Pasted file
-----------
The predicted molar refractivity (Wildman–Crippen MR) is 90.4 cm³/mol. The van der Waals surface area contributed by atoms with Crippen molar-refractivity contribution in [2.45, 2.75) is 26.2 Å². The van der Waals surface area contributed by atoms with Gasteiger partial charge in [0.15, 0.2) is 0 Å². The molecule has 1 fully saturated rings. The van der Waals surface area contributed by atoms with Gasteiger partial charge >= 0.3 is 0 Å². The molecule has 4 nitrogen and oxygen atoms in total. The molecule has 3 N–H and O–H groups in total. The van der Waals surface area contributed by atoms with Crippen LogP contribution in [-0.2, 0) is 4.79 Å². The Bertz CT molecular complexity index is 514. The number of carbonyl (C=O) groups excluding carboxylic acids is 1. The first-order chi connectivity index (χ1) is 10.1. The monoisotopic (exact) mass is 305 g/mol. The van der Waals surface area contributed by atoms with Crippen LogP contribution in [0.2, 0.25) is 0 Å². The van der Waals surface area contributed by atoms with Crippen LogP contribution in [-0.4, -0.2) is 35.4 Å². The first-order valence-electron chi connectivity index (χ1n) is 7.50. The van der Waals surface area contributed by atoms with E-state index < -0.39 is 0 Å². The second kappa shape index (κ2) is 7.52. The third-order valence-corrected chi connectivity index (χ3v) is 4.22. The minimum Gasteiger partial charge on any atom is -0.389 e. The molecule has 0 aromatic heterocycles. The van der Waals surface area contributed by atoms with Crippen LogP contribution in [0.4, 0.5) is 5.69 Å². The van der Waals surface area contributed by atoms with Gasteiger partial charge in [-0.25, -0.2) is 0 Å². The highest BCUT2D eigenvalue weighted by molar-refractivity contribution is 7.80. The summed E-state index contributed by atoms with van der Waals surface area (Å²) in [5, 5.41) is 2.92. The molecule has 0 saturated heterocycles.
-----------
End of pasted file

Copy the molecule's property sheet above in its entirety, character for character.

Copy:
The predicted molar refractivity (Wildman–Crippen MR) is 90.4 cm³/mol. The van der Waals surface area contributed by atoms with Crippen molar-refractivity contribution in [2.45, 2.75) is 26.2 Å². The van der Waals surface area contributed by atoms with Gasteiger partial charge in [0.15, 0.2) is 0 Å². The molecule has 1 fully saturated rings. The van der Waals surface area contributed by atoms with Gasteiger partial charge >= 0.3 is 0 Å². The molecule has 4 nitrogen and oxygen atoms in total. The molecule has 3 N–H and O–H groups in total. The van der Waals surface area contributed by atoms with Crippen LogP contribution in [-0.2, 0) is 4.79 Å². The Bertz CT molecular complexity index is 514. The number of carbonyl (C=O) groups excluding carboxylic acids is 1. The first-order chi connectivity index (χ1) is 10.1. The monoisotopic (exact) mass is 305 g/mol. The van der Waals surface area contributed by atoms with Crippen LogP contribution in [0.2, 0.25) is 0 Å². The van der Waals surface area contributed by atoms with Crippen LogP contribution in [-0.4, -0.2) is 35.4 Å². The first-order valence-electron chi connectivity index (χ1n) is 7.50. The van der Waals surface area contributed by atoms with E-state index < -0.39 is 0 Å². The second kappa shape index (κ2) is 7.52. The third-order valence-corrected chi connectivity index (χ3v) is 4.22. The minimum Gasteiger partial charge on any atom is -0.389 e. The molecule has 0 aromatic heterocycles. The van der Waals surface area contributed by atoms with Crippen LogP contribution in [0.4, 0.5) is 5.69 Å². The van der Waals surface area contributed by atoms with Gasteiger partial charge in [-0.25, -0.2) is 0 Å². The highest BCUT2D eigenvalue weighted by molar-refractivity contribution is 7.80. The summed E-state index contributed by atoms with van der Waals surface area (Å²) in [5, 5.41) is 2.92. The molecule has 0 saturated heterocycles.